Dstl working on CIRCE project
A joint mission to launch miniature sensors that will advance space weather measurement and modelling capabilities is being carried out by the Defence Science and Technology Laboratory (Dstl) and the US Naval Research Laboratory (NRL).
The project, called the Coordinated Ionospheric Reconstruction Cubesat Experiment (CIRCE), comprises two 6U cube-satellites that will be launched into a near-polar a low earth orbit of 500km altitude this year. Each 6U satellite bus measures 10cm x 20cm x 30cm, and will carry almost identical instrument capability.
The UK contribution to CIRCE is the Insitu and Remote Ionospheric Sensing suite, which will complement NRL sensors, comprising three highly miniaturised payloads developed for Dstl by University College London, University of Bath, and University of Surrey/Surrey Satellite Technology. CIRCE will characterise a region of the space environment, the ionosphere, which is important for a range of defence and civil applications and can impact GPS, communications and sensing technology.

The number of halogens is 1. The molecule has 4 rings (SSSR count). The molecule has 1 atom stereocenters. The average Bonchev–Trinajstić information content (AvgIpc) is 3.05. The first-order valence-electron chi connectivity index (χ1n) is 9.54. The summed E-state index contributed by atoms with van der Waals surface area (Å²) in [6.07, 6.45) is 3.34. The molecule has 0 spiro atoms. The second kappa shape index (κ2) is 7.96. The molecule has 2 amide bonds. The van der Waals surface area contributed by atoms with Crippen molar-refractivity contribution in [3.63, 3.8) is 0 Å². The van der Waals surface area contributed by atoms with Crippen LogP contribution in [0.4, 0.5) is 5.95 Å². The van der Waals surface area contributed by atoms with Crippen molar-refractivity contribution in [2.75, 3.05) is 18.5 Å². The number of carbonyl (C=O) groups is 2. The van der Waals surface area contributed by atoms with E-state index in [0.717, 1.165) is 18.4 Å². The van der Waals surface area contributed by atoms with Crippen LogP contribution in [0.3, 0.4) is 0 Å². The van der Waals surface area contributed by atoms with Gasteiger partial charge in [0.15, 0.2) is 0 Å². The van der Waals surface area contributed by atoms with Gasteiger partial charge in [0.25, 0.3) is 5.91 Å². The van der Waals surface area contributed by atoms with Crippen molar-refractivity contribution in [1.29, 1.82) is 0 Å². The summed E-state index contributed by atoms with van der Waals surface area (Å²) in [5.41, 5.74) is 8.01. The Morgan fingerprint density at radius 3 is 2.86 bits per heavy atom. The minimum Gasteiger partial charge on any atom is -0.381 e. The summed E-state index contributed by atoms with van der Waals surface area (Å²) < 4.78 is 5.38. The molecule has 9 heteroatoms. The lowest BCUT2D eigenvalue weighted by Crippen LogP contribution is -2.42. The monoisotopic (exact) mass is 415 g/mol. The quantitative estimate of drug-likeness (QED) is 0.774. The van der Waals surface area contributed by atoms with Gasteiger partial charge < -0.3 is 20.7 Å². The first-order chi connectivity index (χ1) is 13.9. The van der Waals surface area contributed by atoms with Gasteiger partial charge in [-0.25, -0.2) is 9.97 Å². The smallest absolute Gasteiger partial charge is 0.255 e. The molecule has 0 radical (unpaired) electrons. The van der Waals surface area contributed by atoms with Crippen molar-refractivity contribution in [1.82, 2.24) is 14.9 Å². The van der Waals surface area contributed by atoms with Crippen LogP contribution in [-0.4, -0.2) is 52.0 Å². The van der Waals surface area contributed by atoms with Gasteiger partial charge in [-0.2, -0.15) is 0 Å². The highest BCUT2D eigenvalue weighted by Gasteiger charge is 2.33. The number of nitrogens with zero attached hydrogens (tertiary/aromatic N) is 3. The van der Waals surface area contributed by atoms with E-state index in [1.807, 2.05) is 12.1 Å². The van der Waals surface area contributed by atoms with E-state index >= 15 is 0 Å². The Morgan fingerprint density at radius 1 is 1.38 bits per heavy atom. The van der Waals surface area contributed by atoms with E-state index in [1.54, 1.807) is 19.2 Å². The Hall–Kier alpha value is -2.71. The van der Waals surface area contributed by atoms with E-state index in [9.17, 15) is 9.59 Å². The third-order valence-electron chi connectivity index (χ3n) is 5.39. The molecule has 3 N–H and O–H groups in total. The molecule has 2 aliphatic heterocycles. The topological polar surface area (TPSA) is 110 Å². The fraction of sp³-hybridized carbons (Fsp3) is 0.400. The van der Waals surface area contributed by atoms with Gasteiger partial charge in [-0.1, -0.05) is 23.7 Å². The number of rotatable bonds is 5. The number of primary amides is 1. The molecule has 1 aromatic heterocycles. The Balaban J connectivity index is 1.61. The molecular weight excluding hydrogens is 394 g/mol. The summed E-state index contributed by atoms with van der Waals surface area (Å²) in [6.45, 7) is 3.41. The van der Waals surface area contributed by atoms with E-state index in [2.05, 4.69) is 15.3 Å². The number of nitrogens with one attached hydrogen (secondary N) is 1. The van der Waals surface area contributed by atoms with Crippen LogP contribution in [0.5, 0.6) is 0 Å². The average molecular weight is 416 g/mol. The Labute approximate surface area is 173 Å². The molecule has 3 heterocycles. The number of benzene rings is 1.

Miniaturisation of space weather sensors means that a significant capability is packed into each satellite. This type of miniaturisation could pave the way for deployment of many more sensors, and routine inclusion on other satellites thanks to their small size, weight and power. The result would expand data collection for the near-Earth space environment, and enhance space weather modelling capabilities.
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